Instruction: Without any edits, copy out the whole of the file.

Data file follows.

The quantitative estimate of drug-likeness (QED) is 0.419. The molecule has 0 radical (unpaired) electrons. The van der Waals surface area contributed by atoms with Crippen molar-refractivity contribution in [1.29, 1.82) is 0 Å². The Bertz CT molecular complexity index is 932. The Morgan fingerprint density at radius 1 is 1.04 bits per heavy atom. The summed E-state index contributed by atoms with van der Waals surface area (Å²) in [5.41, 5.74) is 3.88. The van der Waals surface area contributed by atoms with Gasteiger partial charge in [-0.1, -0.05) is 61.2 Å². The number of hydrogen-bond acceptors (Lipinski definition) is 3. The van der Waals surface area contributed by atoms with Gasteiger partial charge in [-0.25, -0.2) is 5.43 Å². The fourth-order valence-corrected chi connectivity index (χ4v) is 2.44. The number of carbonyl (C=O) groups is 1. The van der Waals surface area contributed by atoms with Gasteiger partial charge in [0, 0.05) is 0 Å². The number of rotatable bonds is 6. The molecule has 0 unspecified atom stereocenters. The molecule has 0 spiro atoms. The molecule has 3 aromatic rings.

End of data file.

The quantitative estimate of drug-likeness (QED) is 0.419. The molecule has 0 radical (unpaired) electrons. The van der Waals surface area contributed by atoms with Crippen molar-refractivity contribution in [1.29, 1.82) is 0 Å². The Bertz CT molecular complexity index is 932. The Morgan fingerprint density at radius 1 is 1.04 bits per heavy atom. The summed E-state index contributed by atoms with van der Waals surface area (Å²) in [5.41, 5.74) is 3.88. The van der Waals surface area contributed by atoms with Gasteiger partial charge in [-0.1, -0.05) is 61.2 Å². The number of hydrogen-bond acceptors (Lipinski definition) is 3. The van der Waals surface area contributed by atoms with Gasteiger partial charge in [-0.25, -0.2) is 5.43 Å². The fourth-order valence-corrected chi connectivity index (χ4v) is 2.44. The number of carbonyl (C=O) groups is 1. The van der Waals surface area contributed by atoms with Gasteiger partial charge in [0, 0.05) is 0 Å². The number of rotatable bonds is 6. The molecule has 0 unspecified atom stereocenters. The molecule has 0 spiro atoms. The molecule has 3 aromatic rings.